To spare us trite dialogue we've likely heard before in many of these situations, and make dialogue more like how we might attempt to remember it, the film interestingly chooses to give us fragments of conversation for loose context, like listening through a neighbor's walls to learn about their disputes. We never really understand what sets Rick's brother off in his father-son standoffs, for instance, but we can safely assume it's an insensitive comment about the recent death of Rick and Berry's third brother as a victim of suicide. We certainly see the raw emotions at the core of the encounters. At one point Barry sardonically imitates their father's perceived crocodile tears for his son's death, never relenting in his contempt for the man. The kind of upbringing Rick and Barry had is never explored, but one of abuse and neglect is obvious. In one shot, their father is seen surreally washing his hands in a sink full of blood (which may or may not be hallucinatory) in front of Rick, likely representing the "blood on his hands" in relation to his son's suicide and destroyed relationships. Another metaphorical shot shows the father walking across a stage to a clapping audience as he proclaims he did everything right, highlighting that aforementioned narcissism and denial.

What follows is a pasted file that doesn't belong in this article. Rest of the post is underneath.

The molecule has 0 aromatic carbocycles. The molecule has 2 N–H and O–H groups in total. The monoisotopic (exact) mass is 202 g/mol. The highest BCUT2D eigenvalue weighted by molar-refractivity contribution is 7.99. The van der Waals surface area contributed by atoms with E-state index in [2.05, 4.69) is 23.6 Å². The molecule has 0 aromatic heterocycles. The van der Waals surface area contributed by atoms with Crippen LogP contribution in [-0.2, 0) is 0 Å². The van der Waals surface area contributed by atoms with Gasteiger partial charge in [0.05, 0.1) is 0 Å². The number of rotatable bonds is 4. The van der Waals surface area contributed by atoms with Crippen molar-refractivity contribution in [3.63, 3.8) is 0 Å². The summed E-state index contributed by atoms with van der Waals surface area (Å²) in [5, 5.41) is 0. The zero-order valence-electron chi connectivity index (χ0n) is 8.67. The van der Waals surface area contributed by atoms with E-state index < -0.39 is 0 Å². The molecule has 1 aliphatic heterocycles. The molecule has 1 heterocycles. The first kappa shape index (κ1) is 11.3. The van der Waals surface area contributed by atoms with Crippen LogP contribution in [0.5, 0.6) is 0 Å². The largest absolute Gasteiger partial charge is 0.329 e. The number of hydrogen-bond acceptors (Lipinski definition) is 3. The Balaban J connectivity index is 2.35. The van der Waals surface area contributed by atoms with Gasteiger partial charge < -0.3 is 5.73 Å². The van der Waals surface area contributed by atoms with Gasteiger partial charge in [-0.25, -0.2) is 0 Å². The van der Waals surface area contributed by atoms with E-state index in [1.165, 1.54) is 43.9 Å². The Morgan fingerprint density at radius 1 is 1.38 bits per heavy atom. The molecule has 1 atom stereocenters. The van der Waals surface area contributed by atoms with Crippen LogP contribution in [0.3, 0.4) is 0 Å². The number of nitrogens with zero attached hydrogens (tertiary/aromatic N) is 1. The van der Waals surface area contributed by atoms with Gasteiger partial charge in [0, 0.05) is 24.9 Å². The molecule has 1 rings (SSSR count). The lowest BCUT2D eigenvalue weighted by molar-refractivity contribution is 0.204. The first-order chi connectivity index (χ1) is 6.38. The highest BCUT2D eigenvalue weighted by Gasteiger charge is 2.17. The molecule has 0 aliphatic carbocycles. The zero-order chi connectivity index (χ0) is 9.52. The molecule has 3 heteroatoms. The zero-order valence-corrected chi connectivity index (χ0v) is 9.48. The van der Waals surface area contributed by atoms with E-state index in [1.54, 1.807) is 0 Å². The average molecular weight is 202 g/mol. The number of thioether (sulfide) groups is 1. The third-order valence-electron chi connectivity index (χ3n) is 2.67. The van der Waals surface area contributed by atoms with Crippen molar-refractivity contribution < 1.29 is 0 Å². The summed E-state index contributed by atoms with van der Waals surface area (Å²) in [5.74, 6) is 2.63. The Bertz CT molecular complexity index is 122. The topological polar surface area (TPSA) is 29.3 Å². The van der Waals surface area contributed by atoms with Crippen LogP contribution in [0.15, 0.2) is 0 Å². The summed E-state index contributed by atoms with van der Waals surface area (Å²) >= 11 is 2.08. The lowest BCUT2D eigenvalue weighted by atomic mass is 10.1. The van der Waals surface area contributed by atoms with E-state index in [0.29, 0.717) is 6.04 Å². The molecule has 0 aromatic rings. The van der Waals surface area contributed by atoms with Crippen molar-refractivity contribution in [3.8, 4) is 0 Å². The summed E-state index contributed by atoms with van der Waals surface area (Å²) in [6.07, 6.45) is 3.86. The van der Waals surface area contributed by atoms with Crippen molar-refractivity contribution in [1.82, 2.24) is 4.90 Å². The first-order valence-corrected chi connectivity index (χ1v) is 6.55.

In an apparent attempt to cope with the family drama and provide a lighter contrast to aggression, Rick drifts nonlinearly from tryst to tryst with six women, played by Imogen Poots, Freida Pinto, Isabel Lucas, Teresa Palmer, Cate Blanchett, and Natalie Portman. While the first four actresses play women who as far as we know are simple love affairs, Blanchett plays his conflicted wife who's reluctant to leave him despite their disagreements, and Portman plays another married woman who's seeing Rick on the side. None of these women seem particularly able to crack Rick's code, much like audiences with the film, as Bale's portrayal is largely silent and somewhat disconnected during these segments. Sometimes he's seen with women whose identities we never learn, such as two half-naked model types who playfully chase after him throughout his condo, presumably after a night of three-way ecstasy. It would appear that each of these women sees a different "fragment" of the man that Rick is, but he's still a puzzle that's been broken for a long time.